I love to wear this with slightly smoky antique-gold eyes (think loads of thick lashes, too) and a neutral blush to keep things balanced. It really is a gorgeous shade for this time of year, and the longevity is good without being too drying – although it is higher maintenance than some lips (watch out for smudging onto your teeth).
There are a range of highly pigmented and creamy shades in this range, and the retail for £6.99 each.
NYX Professional Makeup Studio Finishing Powder – Translucent Finish
Powder is an essential for me, especially in the winter when I like a smooth, matte finish for my base. I have fairly oily skin, so it’s important that any powder I use is prepared to work hard at keeping shine-face at bay. I also stick to translucent powders, since tinted ones always tend to be too dark – enter this loose mineral powder from NYX. I use this to both set my under-eye concealer and dust all over my face – it’s a little messy, but hardly noticeable on the skin. When I bought this I thought the pot was small for the price (£8), but it’s actually lasted ages. As for the effectiveness, I don’t suffer from under-eye creasing although I do find myself re-powdering my T-zone and nose throughout the day. Once I’ve used this up, I’m not sure if I’d repurchase it – I would quite like to get my hands on the RCMA No-Colour powder (if it’s not sold out everywhere on the planet).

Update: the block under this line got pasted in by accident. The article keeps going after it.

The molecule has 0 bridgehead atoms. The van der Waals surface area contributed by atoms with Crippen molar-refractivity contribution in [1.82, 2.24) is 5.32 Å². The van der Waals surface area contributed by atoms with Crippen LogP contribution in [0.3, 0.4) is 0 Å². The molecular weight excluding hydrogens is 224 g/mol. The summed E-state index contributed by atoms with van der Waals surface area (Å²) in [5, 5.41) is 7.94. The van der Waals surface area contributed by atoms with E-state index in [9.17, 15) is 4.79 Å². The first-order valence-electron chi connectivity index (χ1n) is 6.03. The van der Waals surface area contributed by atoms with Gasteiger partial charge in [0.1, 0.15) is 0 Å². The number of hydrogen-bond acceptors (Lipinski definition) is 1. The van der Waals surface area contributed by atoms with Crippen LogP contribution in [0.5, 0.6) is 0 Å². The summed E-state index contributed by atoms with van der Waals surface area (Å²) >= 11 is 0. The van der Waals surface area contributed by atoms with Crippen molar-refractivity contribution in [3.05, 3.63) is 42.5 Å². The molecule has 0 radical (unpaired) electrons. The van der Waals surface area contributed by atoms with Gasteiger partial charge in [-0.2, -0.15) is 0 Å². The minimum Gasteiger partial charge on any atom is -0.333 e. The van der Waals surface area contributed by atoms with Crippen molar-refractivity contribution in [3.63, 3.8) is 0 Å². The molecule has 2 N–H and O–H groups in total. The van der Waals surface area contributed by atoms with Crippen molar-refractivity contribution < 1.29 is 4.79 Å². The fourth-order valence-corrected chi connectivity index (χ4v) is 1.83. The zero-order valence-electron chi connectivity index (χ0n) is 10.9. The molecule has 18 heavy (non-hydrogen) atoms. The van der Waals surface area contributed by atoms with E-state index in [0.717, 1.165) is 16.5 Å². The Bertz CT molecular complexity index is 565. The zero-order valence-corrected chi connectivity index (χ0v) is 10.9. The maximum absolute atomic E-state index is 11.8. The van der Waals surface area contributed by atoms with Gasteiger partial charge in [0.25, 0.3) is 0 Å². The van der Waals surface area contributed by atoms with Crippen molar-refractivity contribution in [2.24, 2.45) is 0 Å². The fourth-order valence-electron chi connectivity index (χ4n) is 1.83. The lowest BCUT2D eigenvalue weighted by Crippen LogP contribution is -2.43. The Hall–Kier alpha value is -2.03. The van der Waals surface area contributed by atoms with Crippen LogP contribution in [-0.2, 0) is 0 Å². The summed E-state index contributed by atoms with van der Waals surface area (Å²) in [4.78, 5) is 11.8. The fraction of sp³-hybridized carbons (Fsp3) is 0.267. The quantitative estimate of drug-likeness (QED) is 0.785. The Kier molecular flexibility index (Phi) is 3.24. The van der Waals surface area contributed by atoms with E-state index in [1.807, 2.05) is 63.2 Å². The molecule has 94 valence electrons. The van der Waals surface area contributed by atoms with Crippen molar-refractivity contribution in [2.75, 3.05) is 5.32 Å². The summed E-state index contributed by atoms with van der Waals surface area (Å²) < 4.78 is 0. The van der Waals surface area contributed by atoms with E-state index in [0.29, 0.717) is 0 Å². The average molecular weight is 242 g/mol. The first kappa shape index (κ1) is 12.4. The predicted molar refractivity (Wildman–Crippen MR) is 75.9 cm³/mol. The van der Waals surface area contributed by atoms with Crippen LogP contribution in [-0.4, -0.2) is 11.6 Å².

Max Factor Creme Puff Blush in Gorgeous Berries
These are amazing quality blushes for the price, and come in individual pots with a baked, domed pan. I have the shade Nude Mauve, which is a perfect barely-there cheek colour that I wore all summer, but I wanted to switch things up in the colder weather. This berry-toned blush looks a little scary in the pan, but if you use a light hand and make sure to blend well, it gives a lovely wash of purpley-pink to the cheeks, which I think is quite seasonal. If overdone, however, it can (and will) turn into a clown-like disaster.This looks best paired with a nude lip (so not the aforementioned Maybelline lipstick) and neutral eyes, since the blush itself can make quite a statement, adding a lively pop to the skin. My extremely fair self can get away with this, but I imagine this would look absolutely incredible on darker skin tones.
The Creme Puff Blushes retail for £8.99 each.
Urban Decay Eyeshadow in Fix
This eyeshadow is only available in the Naked On The Run palette, which was sadly limited edition – it’s a run-of-the-mill taupe-grey shade, that I’ve been mainly using for contouring. Contouring is a new thing for me, since I always assumed I just couldn’t do it. I tried with Hoola bronzer, but that was far too orange and stripey: the trick with pale skin is to find a shade that is essentially a matte grey, with perhaps a hint of warmth to it – and this eyeshadow is perfect. UD shadows are really pigmented and blendable, which helps, although this pan is tiny and i have to be careful not to dip into the rusty-shimmer next door (that would NOT be a good contour look).